Academic Honesty

Authorizing Body:  Student Performance Review Committee
Author:  Angela Nuzzarello, M.D., MHPE
Date Issued:  August 1, 2011
Last Update:  December 17, 2018


Academic honesty is vital to the success and integrity of all educational programs. OUWB seeks to ensure academic honesty and personal integrity among the OUWB community. Academic honesty is defined as the proper performance of all professional assignments without cheating, lying, stealing, receiving unauthorized assistance from any other person or using any source of information without proper authorization or citation.

Examples of academically dishonest behavior include, but are not limited to, the following:

1. Plagiarism - Submission of the words, ideas, opinions or theories of another that are not common knowledge, without appropriate attribution to that other person. Plagiarism includes, directly quoting, paraphrasing, presenting or submitting another person’s written or spoken words, ideas, theories or formulas without proper attribution.

2. Unauthorized assistance - Giving or receiving assistance, in connection with any academic work that has not been specifically authorized by the supervising instructor. During examinations, quizzes, lab work, and similar activity, students are to assume that any assistance (such as books, notes, calculators, and conversations with others) is unauthorized unless otherwise clearly specified by the supervising instructor. Examples of prohibited behavior include, but are not limited to, the following:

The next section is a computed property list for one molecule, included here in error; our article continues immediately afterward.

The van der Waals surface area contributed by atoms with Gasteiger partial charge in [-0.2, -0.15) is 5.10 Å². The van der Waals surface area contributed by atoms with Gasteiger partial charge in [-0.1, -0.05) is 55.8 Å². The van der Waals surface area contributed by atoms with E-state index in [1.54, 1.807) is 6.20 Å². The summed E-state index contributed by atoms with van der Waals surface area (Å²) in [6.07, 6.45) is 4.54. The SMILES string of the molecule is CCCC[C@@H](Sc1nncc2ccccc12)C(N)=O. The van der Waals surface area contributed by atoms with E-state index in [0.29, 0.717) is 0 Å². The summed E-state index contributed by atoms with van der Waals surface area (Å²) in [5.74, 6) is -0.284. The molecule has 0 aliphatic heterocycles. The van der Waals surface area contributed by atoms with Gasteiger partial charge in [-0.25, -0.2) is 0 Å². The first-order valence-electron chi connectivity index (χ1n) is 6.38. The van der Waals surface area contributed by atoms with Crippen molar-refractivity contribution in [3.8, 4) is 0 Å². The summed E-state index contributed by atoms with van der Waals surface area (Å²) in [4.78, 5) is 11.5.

• Copying, or allowing another to copy, answers to an examination;
  • Transmitting or receiving information, during an examination
  • Giving or receiving answers to a quiz or examination
  • Completing for another, or allowing another to complete for the student, all or part of an assignment
  • Submitting a group assignment, when less than all of the group members assisted significantly in its preparation; and
  • Unauthorized use of a programmable calculator or other electronic device.
  • Violating exam protocols. The supervising instructor or designated proctor has the sole discretion to codify the circumstances under which examinations will be conducted
3. Lying/Tampering - Giving any false information in connection with the performance of any academic or clinical work or in connection with any proceeding under this policy. This includes, but is not limited to, the following:
  • Giving false reasons (in advance or after the fact) for failure to complete academic work.
  • Falsifying the results of any laboratory or experimental work or fabricating any data or information;
  • Altering any academic work after it has been submitted, or time has expired for completing it, unless such alterations are part of the assignment or expressed permission has been granted by an authorized faculty member or preceptor, altering grade, lab, or attendance records.
  • Modifying computer (including removable media such as disks, CDs, flash drives, etc.) or laboratory equipment in order to alter or prevent the evaluation of academic work, unauthorized use of another's computer password, disrupting the content or accessibility of an Internet site, or impersonating another to obtain computer resources;
  • Giving or encouraging false information or testimony in connection with academic work or any proceeding under this policy.
  • Submitting for academic advancement an item of academic work that has been submitted for credit in another course, unless done pursuant to authorization from the instructor supervising the work.